Engineers like the phrase "design spiral", to refer to a development process characterised by a series of iterative improvements and additions, particularly where they may be needed to meet evolving requirements. The term comes from software design, and is seen as a dramatic improvement on the linear design process which usually characterises more traditional manufactured products.
What makes the spiral attractive is the potential to continuously renew a system so that it always incorporates the latest technologies and meets the latest needs. In a linear design process, specified requirements would be followed by design, prototyping, testing and manufacturing. Each step is completed before work flows over to the next stage, and hence the process is sometimes referred as the "waterfall" design method.
Big aircraft programmes which begin with a request for proposals that lead to carefully detailed performance specifications are good examples of the waterfall approach. Given the enormous investment in tooling and materials required to make such a complex physical (as opposed to software) system, this linear approach seems unavoidable. However, because it's easy to fall off a waterfall but very difficult to go back up, adding new technologies or changing components is very expensive once an aircraft is in production.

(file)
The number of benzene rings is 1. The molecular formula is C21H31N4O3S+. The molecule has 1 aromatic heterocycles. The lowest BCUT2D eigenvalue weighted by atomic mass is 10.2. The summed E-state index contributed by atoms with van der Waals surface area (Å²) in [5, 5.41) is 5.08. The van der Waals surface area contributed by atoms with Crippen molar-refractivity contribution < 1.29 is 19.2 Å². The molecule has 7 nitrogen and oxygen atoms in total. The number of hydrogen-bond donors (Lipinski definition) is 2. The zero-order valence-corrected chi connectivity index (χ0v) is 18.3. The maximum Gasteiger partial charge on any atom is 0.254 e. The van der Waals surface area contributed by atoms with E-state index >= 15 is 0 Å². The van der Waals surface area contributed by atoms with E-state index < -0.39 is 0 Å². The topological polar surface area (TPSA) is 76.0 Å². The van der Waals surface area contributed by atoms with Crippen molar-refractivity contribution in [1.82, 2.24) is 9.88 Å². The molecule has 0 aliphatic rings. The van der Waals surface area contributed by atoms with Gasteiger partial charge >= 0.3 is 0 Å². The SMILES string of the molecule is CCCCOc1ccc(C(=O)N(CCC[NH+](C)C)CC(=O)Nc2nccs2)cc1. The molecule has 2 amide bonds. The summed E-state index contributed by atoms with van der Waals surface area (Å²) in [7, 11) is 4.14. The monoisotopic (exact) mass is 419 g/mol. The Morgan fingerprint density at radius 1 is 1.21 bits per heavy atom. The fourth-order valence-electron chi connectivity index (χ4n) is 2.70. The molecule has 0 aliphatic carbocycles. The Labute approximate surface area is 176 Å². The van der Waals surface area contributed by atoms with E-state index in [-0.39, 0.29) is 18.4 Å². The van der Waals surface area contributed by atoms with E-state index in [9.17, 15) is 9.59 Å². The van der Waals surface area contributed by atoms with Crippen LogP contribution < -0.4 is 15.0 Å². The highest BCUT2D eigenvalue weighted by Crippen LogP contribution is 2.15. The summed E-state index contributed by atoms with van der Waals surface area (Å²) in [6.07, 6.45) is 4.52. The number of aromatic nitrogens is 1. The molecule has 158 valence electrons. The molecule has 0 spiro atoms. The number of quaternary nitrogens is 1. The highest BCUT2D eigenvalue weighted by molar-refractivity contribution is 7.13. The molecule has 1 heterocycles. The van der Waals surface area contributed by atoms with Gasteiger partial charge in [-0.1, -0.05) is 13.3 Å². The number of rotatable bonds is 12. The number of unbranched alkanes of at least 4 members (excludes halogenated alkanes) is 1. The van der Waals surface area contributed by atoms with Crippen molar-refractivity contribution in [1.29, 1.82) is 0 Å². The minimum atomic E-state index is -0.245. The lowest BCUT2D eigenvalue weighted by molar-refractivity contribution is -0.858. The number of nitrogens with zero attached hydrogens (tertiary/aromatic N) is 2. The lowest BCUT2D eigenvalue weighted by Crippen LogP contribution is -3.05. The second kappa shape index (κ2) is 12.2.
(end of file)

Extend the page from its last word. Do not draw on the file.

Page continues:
To cite a specific and very current example, one of the factors contributing to Boeing's travails with its much-delayed 787 airliner programme is arguably what amounted to an attempt at highly compressed spiral design, by carrying out the prototyping, testing and manufacturing phases simultaneously. Looked at from that perspective, the 787 would illustrate why in popular language the word "spiral" is so often associated with the phrase "out of control".
But the language made a small spiral forward this week at the DSEi defence equipment exhibition in London. Gianfranco Terrando, senior vice president for unmanned air systems at Finmeccanica's Selex Galileo unit, referred to a flight test planned for later this year on a General Atomics Predator B of a new open architecture concept in payload integration as "spiral zero".
The concept is to create a family of options for packaging sensors and data management software so that customers can, ultimately, combine any sensors and data handling techniques with whatever airframe they like. A spiral development process makes such a concept possible - if each new requirement demanded that engineers go back to stage one and devise a system from scratch, the cost and time involved would, clearly be prohibitive.